A FILM ABOUT A CAT, YOU SAY?
Cherry Pop was no ordinary cat.
She ate nothing but filet mignon and Evian water, traveled in customized Louis Vuitton luggage, and lounged in a mini-Rolls Royce Corniche that matched her owners. When Cherry Pop's birthday came around, the Vaneks pulled out all the stops, chartering yachts, hiring orchestras, and spending more on parties for their kitty and her friends than some people make in a year. Her lavish living made her a celebrity and she appeared everywhere from Time Magazine, The New York Times to Lifestyles of the Rich and Famous, The Sally Jesse Raphael Show and television programs in Japan, Australia, Germany, and throughout Latin America. She was, to put it simply, the world's fanciest cat.
Her human parents, Huey and Vi Vanek, were no ordinary people either. Although many people wrote off the lavish life they gave their cat as mere eccentricity, the Vaneks - popular South Florida socialites - were too busy insuring that the spotlight they were sharing with Cherry Pop allowed them to talk about the plights of homeless animals.
Yet all this happened in an age before the internet, and this unique story of animal devotion and love hasn't been properly documented for posterity.
This is where you and I come in.
I want to insure that the story of Cherry Pop isn't forgotten. I'm working to make a short documentary film to insure that the story of this special cat and her human companions live on.
A GREAT TEAM MAKING THIS FILM
I'm lucky to have two wonderful filmmakers helping to make this film.
Joey Daoud is a filmmaker and photographer living in Miami Beach, FL. His recent films include Bots High, a feature length documentary following high school kids who build kick-ass combat robots and Space Miami, a short documentary that chronicles a long-neglected rocket manufacturing and testing site in the Everglades that shows the beautiful side of the project's decay. He's currently is working on the short film Strike! The Greatest Bowling Story of All Time which follows Bill Fong as he embarks down a path of bowling perfection.
Andrew Hevia is a filmmaker based out of Miami, Florida. Recently named one of the city's top 100 creatives by the Miami New Times, he has served as associate producer on Amy Seimetz's feature film Sun Don't Shine, produced Barry Jenkins' short film Chlorophyl, and co-wrote and directed the short film Death Springs Eternal. A founding member of the Borscht Film Festival, this December his feature-length documentary Rising Tide, a story about six Miami artists during the weeks surrounding Art Basel Miami Beach, the largest contemporary art fair in the world, will premiere on PBS.
HOW THE MONEY WILL BE USED
Making a short film can be expensive as everything adds up, and in order to make this happen I'm going to need your help!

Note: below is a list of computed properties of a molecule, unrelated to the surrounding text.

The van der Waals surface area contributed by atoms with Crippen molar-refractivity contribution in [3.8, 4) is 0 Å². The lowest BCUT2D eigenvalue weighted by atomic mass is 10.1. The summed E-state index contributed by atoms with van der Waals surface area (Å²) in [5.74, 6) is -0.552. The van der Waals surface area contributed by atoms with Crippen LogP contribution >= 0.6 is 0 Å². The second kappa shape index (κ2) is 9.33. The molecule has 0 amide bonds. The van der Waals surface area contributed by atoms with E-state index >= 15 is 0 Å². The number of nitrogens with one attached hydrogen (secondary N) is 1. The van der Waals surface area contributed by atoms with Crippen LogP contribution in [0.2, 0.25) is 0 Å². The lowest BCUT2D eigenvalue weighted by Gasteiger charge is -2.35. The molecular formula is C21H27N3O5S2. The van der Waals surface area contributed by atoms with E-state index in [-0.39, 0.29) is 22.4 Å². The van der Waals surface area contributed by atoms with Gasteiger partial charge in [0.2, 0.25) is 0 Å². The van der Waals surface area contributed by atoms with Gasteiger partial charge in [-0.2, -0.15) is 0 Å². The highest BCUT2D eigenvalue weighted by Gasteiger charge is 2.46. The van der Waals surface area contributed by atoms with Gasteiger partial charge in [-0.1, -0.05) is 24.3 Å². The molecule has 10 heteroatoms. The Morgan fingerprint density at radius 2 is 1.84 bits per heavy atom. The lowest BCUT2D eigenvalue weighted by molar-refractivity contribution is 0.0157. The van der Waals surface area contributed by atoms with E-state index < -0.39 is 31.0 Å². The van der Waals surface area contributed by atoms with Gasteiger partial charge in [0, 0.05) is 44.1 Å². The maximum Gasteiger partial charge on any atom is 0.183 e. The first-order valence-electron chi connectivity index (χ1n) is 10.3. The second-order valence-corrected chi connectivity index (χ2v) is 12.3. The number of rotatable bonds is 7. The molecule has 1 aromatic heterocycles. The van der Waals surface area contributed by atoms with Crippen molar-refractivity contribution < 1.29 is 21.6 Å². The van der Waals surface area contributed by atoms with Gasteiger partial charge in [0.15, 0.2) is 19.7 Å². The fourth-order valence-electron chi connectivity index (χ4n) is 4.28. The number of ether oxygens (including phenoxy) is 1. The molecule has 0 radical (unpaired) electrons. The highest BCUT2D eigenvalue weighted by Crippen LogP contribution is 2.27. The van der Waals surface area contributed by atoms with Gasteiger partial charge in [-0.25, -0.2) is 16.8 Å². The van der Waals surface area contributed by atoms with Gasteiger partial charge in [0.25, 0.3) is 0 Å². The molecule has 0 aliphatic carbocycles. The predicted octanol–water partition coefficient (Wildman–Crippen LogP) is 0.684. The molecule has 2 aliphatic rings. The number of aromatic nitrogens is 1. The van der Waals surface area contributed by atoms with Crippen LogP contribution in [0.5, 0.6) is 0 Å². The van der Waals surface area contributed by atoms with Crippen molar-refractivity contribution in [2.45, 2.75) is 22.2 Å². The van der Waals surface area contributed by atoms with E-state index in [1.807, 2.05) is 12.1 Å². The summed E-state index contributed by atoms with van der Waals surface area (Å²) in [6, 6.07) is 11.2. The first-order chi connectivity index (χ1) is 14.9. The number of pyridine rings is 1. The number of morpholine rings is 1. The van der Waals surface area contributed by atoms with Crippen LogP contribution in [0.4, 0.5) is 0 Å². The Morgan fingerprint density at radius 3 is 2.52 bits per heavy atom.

Funds will be used for:
- Crew Expenses
- Post-Production (color correction, editing, sound mixing)
- Film Festival submissions (let's share this with the world!)
The goal amount for this campaign is less than what it will cost to accomplish this, but Kickstarter is an "all or nothing" platform so I chose a goal that is more achievable. This means that if the goal of $3,000 in 60 days is not reached the funds raised will not be received. Anything above and beyond the goal will go directly towards production costs and insuring that as many people as possible see this film. In the spirit of Cherry Pop and the Vaneks, I hope the completed film will not only delight viewers with this unique story but encourage people to get involved with animal welfare in there own communities.
Risks and challenges
Our biggest challenge is timeliness.
We're looking to submit the film to a number of festivals in hopes of making there deadlines for 2013, so time is of the essence in getting this film done and out to the world.
Another challenge is adapting footage: Cherry Pop's owner Huey is granting us full-access to his treasure trove of memories and mementos - none of which are in digital format. Transferring all of his footage and photographs from the best analog sources to digital can be challenging, but we've already got some great progress in doing so and insuring the best possible quality for our finished film.
Our biggest risk is also time; we want to make sure to tell Cherry Pop's story while it's still clear in Huey's mind. He likes to remind us that at 88, he is still sharp and in fairly good health but "won't be on the planet forever," so getting this film shot and released ASAP is the best way to face that risk.
Our collective experience not only positions us to overcome any challenges, it assures us we can get this done in a way we and our backers will be proud of. As young creators, we know how to turn risks into opportunities to excel; it's how I've managed to help turn an abandoned warehouse into the cities most popular indie movie theater, and how Andrew and Joey have been able to create films with limited budgets, many roadblocks and few resources, but creating celebrated works of art.Learn about accountability on Kickstarter
- (60 days)